- Issuance of New Shares: – Shares are issued to investors during the founding of a company. The investors purchase common class stock shares. These are entered as a new journal and recorded at par value. However, the company may also decide to seek more financing for a new project. As a result, they put new shares on sale for investors. At this point, a new journal is opened and adjusted upwards to accommodate the new shares in the balance sheet. The new shares increase the aid-in capital in the balance sheet.
- Capital Structure: – Differences between equity and debt are likely to influence the status of the capital structure. When optimal structure increases more than the capital structure, debt financing is affected. This, in turn, affects common and preferred shares. In the long run, the total paid-in capital is also impacted.
Contributed Capital Examples
For example, a company issues 20,000 $1 par value shares to investors. The investors pay $10 a share, so the company raises $200,000 in equity capital. As a result, the company records $20,000 to the common stock account and $180,000 to the paid-in capital in excess of par. Both of these accounts added together equal the total amount stockholders were willing to pay for their shares. In other words, the contributed capital equals $200,000 ($20,000 + $180,000).
Company X ltd issued 1,000 common stocks to the investors at the par value of $ 10 each. However, as per the requirement and terms and conditions of the issue of shares, the investors have to pay $ 100,000 for these shares. The shares were fully subscribed, and the investors paid $ 100,000 for these shares having the par value of $ 10,000 (1,000 shares * $ 10). Therefore, $ 10,000 (being par value) will be recorded by the company in common stock accounts, and the additional $ 90,000 ($ 100,000 – $ 10,000) will be recorded to paid-in capital as this amount is in excess of the par value of shares. Total contributed capital will be the sum of both of these accounts, i.e., a sum of common stock accounts and the paid-in capital accounts, which will be equal to $ 100,000 ($ 90,000 + $ 10,000).
No Fixed Payment Burden
The amount received in the form of contributed capital does not increase the fixed cost or the fixed payment burden of the company. This is because it has no fixed compulsory payment requirements. However, if the capital is borrowed by the company as debt, regular interest payments must be made. For this, the company pays dividends to the shareholders in case of profits. However, it is not compulsory to pay a dividend as it can be deferred and diverted to other business opportunities or requirements if needed for the betterment of the company.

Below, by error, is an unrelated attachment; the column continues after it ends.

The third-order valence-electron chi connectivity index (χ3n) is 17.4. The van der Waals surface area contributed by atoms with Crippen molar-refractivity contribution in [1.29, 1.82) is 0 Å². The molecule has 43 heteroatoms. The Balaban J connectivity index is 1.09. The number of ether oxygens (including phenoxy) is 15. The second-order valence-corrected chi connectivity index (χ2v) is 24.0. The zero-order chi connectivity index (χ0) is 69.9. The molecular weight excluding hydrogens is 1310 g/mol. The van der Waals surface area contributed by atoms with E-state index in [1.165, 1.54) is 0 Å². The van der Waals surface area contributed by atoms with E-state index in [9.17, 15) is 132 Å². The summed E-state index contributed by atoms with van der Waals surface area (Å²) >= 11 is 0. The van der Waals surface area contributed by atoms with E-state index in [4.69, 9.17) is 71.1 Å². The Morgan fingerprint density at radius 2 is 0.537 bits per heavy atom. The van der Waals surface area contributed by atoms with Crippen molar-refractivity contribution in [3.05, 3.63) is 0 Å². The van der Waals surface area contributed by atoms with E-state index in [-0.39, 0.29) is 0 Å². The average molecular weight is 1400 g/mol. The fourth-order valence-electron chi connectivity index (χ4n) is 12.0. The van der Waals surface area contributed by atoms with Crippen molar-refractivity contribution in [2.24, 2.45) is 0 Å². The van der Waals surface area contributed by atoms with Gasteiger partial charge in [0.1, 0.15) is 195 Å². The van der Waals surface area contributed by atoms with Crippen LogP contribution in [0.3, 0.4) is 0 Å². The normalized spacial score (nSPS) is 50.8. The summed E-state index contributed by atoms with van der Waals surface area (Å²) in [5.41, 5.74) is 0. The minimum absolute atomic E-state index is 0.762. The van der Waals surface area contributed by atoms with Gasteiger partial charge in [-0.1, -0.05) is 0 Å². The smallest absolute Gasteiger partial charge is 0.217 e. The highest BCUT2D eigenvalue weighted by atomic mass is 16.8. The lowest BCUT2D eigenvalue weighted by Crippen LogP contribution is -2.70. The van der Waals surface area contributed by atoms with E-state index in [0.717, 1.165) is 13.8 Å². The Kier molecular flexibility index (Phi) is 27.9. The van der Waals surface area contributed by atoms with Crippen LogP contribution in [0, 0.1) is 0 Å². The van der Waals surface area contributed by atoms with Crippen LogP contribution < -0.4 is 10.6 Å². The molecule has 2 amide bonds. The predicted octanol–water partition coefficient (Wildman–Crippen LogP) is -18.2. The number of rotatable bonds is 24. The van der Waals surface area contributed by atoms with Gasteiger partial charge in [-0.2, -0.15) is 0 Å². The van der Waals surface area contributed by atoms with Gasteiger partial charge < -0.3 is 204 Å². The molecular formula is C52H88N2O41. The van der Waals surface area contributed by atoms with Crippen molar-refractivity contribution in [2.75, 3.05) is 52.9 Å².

For the equity shares issued, the investors do not ask for a pledge of collateral. However, this requirement may exist if the company raises funds by borrowing the money. Also, the existing assets of the business remain free. They are then available in case they are required as security for loans in the future. Apart from existing assets, the company can purchase new assets with the funds raised through the issue of equity capital. Then it can also be used by the company for securing its long-term debt in the future.
No Restrictions on Use of Funds
The main motive of a lender of funds is on the repayment of debt and interest portion on time. So, a lender wants to make sure that the proceeds of the loan are used in areas where they can generate the cash for the repayment. Thus the lender establishes financial covenants, which put restrictions on how borrowers can use proceeds of loans. However, these restrictions are not there in the case of equity investors. Instead, they rely on governance rights so that their interest remains protected.
No Guarantee of Return
From the perspective of the investors contributed capital does not guarantee any profits, growth, or dividends to them. Their returns are more uncertain when compared with the returns received by the debt holders. Due to this risk, equity investors expect a higher rate of return out of their investment.
Dilution of Ownership
Equity investors have governance rights with respect to the election of a board of directors and the approval of many major business decisions of the company. This right leads to the dilution of ownership and control and increases in the oversight of the management decisions.
Contributed capital is an accounting entry on the balance sheet of the company. It represents the common stock and additional paid-in capital purchased by investors. It shows the amount raised by the company through issuing stock that is now owned by the shareholders of the company. Therefore, it is an equity investment made by shareholders in a company. Stock can be bought by the shareholders by paying the cash or in exchange for the fixed assets in the company. Also, it is possible to acquire the stock of the company in exchange for the reduction in the company’s debt. Each of these methods will result in an increase in the equity of stockholders.
The shareholders’ equity section of the balance sheet also contains related amounts. These are called additional paid-in capital and contributed capital. The key difference between additional paid-in capital vs. contributed capital is that the latter is referred to as the total value of cash and assets that shareholders provided to a company in exchange for the company’s shares. Additional paid-in capital refers to the value of cash or assets that the shareholders provided over and above the par value of the company’s shares. Additional paid-in capital and contributed capital are reported differently on the balance sheet under the shareholders’ equity section. The additional paid-in capital is reported in a separate account. Whereas, contributed capital is combined and is the sum of the common stock and additional paid-in capital accounts.
(Source: ibid & corporatefinanceinstitute.com)